Don't Try To Guess What the Washington Nationals Will Do

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Don't Try To Guess What the Washington Nationals Will Do
(Photo by Doug Pensinger/Getty Images)
As the non-waiver trade deadline approaches on Friday, there are still rumors of deals floating around for Joe Beimel, but dance partners for the others seem to be dwindling. Shocking, but the market for slugging, defenseless corner outfielders or high-OBP, low-power first basemen seems to be drying up.
The Red Sox traded for Adam LaRoche, an inferior player to Nick Johnson in every way except for the ability to hit home runs. The Giants traded for Ryan Garko, a player inferior to Nick Johnson in every way but good looks. The Cardinals traded for Matt Holliday, an overall superior player to anything the Nats have to offer.
For all the talk last week about Willingham to the Phillies, it's a move that makes no sense, as the Phillies have three, ahem, all-star outfielders.
I could sit here and make something up about who might be the most likely trading partners for the Nationals for any of these players, but the truth is, it would be a waste of time. No one can predict what the Nats may or may not do.
Rumors were swirling today that the Nats are leaning toward Jerry DiPoto, Arizona director of scouting and player personnel, as the next GM. Whether this is true or not is immaterial. It effects the way Mike Rizzo does business regardless of the veracity.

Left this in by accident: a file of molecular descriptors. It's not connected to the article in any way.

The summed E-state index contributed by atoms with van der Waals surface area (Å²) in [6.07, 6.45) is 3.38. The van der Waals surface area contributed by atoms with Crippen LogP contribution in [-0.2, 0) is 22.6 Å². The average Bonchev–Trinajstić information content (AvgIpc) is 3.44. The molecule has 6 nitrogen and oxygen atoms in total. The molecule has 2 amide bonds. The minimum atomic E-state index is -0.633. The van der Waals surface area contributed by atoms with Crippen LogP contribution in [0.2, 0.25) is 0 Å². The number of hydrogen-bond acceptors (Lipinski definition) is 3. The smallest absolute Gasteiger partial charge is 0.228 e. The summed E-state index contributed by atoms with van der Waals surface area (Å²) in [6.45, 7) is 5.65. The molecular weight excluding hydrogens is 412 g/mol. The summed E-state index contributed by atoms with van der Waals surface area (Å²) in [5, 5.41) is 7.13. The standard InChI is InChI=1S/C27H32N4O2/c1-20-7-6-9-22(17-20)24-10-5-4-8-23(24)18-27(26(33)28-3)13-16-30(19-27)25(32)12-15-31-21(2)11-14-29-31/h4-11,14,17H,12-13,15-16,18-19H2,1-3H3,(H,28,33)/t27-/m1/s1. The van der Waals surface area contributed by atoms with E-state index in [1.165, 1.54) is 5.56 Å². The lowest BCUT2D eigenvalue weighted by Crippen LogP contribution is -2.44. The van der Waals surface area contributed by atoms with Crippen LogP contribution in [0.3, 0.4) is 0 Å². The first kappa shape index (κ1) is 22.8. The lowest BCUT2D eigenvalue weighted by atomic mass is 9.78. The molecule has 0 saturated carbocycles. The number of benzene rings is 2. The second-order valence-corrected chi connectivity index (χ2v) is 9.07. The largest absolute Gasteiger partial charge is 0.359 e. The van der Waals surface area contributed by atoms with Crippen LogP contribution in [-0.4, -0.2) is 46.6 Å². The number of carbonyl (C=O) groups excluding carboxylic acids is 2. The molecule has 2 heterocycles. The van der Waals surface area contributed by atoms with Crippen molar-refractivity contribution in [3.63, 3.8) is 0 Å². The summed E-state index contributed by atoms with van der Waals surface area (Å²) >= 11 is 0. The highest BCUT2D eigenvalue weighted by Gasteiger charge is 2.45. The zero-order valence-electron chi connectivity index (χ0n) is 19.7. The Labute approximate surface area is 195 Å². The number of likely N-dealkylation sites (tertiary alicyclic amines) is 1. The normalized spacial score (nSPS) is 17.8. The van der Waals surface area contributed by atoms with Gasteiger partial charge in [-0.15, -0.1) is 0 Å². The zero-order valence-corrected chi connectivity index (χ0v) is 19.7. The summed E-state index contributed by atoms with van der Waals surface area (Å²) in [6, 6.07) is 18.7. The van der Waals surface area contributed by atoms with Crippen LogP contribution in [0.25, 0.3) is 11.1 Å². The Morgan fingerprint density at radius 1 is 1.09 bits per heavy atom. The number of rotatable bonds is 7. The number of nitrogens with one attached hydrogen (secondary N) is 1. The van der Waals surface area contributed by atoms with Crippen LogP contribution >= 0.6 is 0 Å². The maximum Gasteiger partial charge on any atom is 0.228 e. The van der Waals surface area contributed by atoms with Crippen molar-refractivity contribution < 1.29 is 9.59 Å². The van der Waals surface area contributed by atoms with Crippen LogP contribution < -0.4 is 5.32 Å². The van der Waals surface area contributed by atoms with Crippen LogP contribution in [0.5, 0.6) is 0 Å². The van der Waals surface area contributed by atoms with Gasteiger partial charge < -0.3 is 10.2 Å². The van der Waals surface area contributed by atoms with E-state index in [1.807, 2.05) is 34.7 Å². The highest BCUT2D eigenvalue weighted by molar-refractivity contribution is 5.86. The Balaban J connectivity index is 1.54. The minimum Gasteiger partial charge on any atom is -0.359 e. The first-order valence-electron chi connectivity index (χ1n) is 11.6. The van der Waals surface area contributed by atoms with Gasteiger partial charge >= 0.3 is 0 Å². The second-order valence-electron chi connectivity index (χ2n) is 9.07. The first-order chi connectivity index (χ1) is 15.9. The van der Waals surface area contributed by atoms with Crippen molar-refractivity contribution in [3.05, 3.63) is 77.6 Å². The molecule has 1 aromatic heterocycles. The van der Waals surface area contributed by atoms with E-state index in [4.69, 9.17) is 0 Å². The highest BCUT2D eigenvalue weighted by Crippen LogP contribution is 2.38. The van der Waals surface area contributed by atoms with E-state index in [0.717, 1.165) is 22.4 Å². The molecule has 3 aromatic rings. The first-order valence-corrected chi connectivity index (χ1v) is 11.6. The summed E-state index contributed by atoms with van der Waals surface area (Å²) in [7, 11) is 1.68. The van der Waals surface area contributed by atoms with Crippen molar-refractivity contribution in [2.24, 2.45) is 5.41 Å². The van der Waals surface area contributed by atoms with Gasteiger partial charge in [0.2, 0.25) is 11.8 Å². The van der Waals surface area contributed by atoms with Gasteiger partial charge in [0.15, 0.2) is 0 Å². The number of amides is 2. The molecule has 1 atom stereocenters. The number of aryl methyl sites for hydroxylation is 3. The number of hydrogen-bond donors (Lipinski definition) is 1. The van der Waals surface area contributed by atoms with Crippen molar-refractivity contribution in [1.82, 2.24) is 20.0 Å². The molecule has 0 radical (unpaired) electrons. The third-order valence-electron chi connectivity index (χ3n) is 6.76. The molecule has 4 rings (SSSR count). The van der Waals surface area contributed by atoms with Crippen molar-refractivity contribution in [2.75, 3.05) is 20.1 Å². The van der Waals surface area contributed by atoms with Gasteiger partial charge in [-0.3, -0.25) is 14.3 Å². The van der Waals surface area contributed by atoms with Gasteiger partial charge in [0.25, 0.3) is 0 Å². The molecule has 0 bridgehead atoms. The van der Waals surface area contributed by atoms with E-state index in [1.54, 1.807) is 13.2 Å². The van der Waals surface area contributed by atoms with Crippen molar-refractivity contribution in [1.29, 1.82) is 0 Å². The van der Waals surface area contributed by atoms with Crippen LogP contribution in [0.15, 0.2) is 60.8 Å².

If you held a gun to my head, I would guess that the Nats will probably find a taker for Beimel (possibly the Cubs), but not for any of the others. That would be bad.
What this team simply cannot do is come into spring training with Johnson at first base, Willingham in right, Dunn in left and Guzman at short. The recipe for this season's defensive disaster will be nothing but one year older, with less range and less overall effectiveness.
If the Nats want to resign Johnson for a year, and hope that Chris Marrero is ready in 2011, then they will have to move either Dunn or Willingham over the offseason. The team can't come into the season with defensive liabilities in both corners. One would be acceptable. But not both.
Trading Johnson earlier this season, when he was at his most effective, would have been preferable. At this point, the Nats have convinced themselves Johnson is more valuable to them that to others. They're right, of course, since they have no logical replacement.
Should he be traded, either Dunn or Willingham will be moved to first, and we'll see Dukes or Maxwell called up for the corner slot. And believe me, it's a roll of the dice as to which we would see.
The Nats are reportedly asking for a king's ransom for any of the three players, but are being offered a pauper's penance, at least in their minds.
As for Guzman, he is untradeable, on the hook for another $8 million next year. Not to mention, at .299/.314/.403 with 13 errors, .962 fielding percentage and -6.2 UZR/150 (third worst in the majors among qualifiers), performance-wise he's one of the least valuable players in the majors.
And let's not forget the pressure from ownership to avoid a sub-50 win season.
So with an "acting" GM—with rumors of his replacement swirling—peddling faulty players and asking for someone's first and second born sons, it's hard to envision anything significant happening in the next three days.
But again, guessing what this team will do is just a waste of time.
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